Immigration sustainable in the tens of thousands, insists minister
He was speaking after Scottish Conservative leader Ruth Davidson questioned the target for cutting net migration.
Government plans to cut immigration to the UK to less than 100,000 have been defended by a leading member of Theresa May’s Cabinet.
First Secretary of State Damian Green made clear ministers believe a “sustainable level” of immigration would be for the number of people coming to the UK to be in “the tens of thousands”.
He was speaking after Scottish Conservative leader Ruth Davidson questioned the target for cutting net migration – which has never been achieved since the Government announced it in 2010.
Ms Davidson, who has spearheaded a Tory revival north of the border, said it is time for her party to have a “meaningful and sustained” discussion on the issue.
As part of that, she said “we have to ask whether the target continues to be the right one”, highlighting that while the number of pensioners in Scotland is expected to rise by 28% over the next 25 years, the number of workers is set to increase by only 1%.
Ms Davidson also contradicted the Prime Minister by arguing for overseas students to be removed from net migration figures.
Speaking during a visit to Edinburgh, Mr Green said: “Ruth has an extremely interesting view point, she is quite right we need a rational debate on immigration, we’ve always needed that.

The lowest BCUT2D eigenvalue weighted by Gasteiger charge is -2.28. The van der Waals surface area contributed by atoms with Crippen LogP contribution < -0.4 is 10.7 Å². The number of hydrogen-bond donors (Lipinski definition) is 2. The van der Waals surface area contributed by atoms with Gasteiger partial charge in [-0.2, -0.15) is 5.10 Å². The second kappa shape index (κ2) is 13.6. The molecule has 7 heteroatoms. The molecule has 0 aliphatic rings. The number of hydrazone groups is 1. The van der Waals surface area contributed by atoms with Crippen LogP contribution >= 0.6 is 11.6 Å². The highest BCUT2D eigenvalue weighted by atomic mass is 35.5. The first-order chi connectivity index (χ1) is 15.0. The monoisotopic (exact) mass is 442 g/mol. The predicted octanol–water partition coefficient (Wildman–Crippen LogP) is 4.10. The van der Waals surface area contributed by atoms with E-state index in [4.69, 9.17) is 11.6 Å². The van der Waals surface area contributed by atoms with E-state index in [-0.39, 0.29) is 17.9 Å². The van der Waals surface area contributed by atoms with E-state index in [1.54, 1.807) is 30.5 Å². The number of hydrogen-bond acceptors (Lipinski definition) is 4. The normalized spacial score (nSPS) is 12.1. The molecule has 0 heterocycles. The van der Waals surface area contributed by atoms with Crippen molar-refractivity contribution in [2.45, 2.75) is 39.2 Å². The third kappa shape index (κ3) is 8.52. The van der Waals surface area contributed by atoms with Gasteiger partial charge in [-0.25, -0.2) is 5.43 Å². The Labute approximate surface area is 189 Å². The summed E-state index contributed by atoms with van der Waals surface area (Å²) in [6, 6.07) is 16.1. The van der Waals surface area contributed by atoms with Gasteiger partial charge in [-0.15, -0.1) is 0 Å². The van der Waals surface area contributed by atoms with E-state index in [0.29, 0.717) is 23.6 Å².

“I think the overall purpose of the Government’s immigration policy is to have immigration at sustainable levels, we do need to identify that as being in the tens of thousands.
“It is clear that one of the forces behind the Brexit vote was a feeling in some parts of the UK that immigration had been allowed to be too high for too long, and I think we should respect that.
“Immigration policy is always a balancing act between forces pushing in different directions.
“One of the things that needs to go alongside immigration policy is a successful skills policy so we can up-skill our own workforce to make sure that if there are jobs that previously Scottish workers have not done, let’s make those jobs available to Scottish.
“We’re not going to stop immigration overnight, nobody has ever suggested that, that’s never been UK Government policy and it won’t be UK Government policy.
“As I’ve said immigration policy is always a balancing act, a lot of people clearly feel immigration is too high and want to have it at sustainable levels, but that sustainable level is not zero.
“So there will be people coming here to work and to live.”
In the wake of the Brexit vote, the Scottish Government has been pressing for power over immigration to be devolved to Holyrood, arguing different needs north of the border should allow for a different policy to be put in place.
But Mr Green dismissed that suggestion, saying: “Immigration has always been a reserved power and that is for obvious practical reasons, that nobody wants any kind of border control inside the UK. I can’t see that changing.”
SNP MSP Joan McAlpine said: “This just shows how little authority Ruth Davidson has – she can make a lot of noise but nobody’s listening.
“Scotland was promised powers over immigration by the Leave campaign. The UK Government has a duty to deliver on that promise.”